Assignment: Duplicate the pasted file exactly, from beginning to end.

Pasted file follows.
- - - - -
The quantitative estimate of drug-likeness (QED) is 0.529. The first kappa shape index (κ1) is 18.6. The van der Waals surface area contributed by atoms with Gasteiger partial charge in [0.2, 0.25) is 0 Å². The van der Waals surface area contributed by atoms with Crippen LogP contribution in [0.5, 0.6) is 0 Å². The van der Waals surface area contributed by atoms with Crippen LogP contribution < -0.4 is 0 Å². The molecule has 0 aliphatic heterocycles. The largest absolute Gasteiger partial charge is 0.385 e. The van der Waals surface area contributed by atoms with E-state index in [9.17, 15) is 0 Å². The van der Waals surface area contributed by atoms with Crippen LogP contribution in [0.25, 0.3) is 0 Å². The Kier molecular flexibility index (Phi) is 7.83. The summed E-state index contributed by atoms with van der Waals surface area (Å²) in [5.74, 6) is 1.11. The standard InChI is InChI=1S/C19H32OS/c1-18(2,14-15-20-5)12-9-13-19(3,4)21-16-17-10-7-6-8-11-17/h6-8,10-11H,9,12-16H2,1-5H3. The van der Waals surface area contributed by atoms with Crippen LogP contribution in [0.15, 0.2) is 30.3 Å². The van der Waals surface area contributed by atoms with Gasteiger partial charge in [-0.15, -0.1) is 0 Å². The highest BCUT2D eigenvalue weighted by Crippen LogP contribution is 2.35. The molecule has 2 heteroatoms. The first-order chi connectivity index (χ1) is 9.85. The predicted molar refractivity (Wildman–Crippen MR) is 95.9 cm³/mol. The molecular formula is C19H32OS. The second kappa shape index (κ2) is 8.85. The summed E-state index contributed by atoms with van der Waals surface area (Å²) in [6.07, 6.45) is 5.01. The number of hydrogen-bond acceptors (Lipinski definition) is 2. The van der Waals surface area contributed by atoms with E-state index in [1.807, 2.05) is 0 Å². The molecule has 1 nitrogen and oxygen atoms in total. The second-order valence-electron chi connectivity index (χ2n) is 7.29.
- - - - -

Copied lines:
The quantitative estimate of drug-likeness (QED) is 0.529. The first kappa shape index (κ1) is 18.6. The van der Waals surface area contributed by atoms with Gasteiger partial charge in [0.2, 0.25) is 0 Å². The van der Waals surface area contributed by atoms with Crippen LogP contribution in [0.5, 0.6) is 0 Å². The van der Waals surface area contributed by atoms with Crippen LogP contribution < -0.4 is 0 Å². The molecule has 0 aliphatic heterocycles. The largest absolute Gasteiger partial charge is 0.385 e. The van der Waals surface area contributed by atoms with E-state index in [9.17, 15) is 0 Å². The van der Waals surface area contributed by atoms with Crippen LogP contribution in [0.25, 0.3) is 0 Å². The Kier molecular flexibility index (Phi) is 7.83. The summed E-state index contributed by atoms with van der Waals surface area (Å²) in [5.74, 6) is 1.11. The standard InChI is InChI=1S/C19H32OS/c1-18(2,14-15-20-5)12-9-13-19(3,4)21-16-17-10-7-6-8-11-17/h6-8,10-11H,9,12-16H2,1-5H3. The van der Waals surface area contributed by atoms with Crippen LogP contribution in [0.15, 0.2) is 30.3 Å². The van der Waals surface area contributed by atoms with Gasteiger partial charge in [-0.15, -0.1) is 0 Å². The highest BCUT2D eigenvalue weighted by Crippen LogP contribution is 2.35. The molecule has 2 heteroatoms. The first-order chi connectivity index (χ1) is 9.85. The predicted molar refractivity (Wildman–Crippen MR) is 95.9 cm³/mol. The molecular formula is C19H32OS. The second kappa shape index (κ2) is 8.85. The summed E-state index contributed by atoms with van der Waals surface area (Å²) in [6.07, 6.45) is 5.01. The number of hydrogen-bond acceptors (Lipinski definition) is 2. The van der Waals surface area contributed by atoms with E-state index in [1.807, 2.05) is 0 Å². The molecule has 1 nitrogen and oxygen atoms in total. The second-order valence-electron chi connectivity index (χ2n) is 7.29.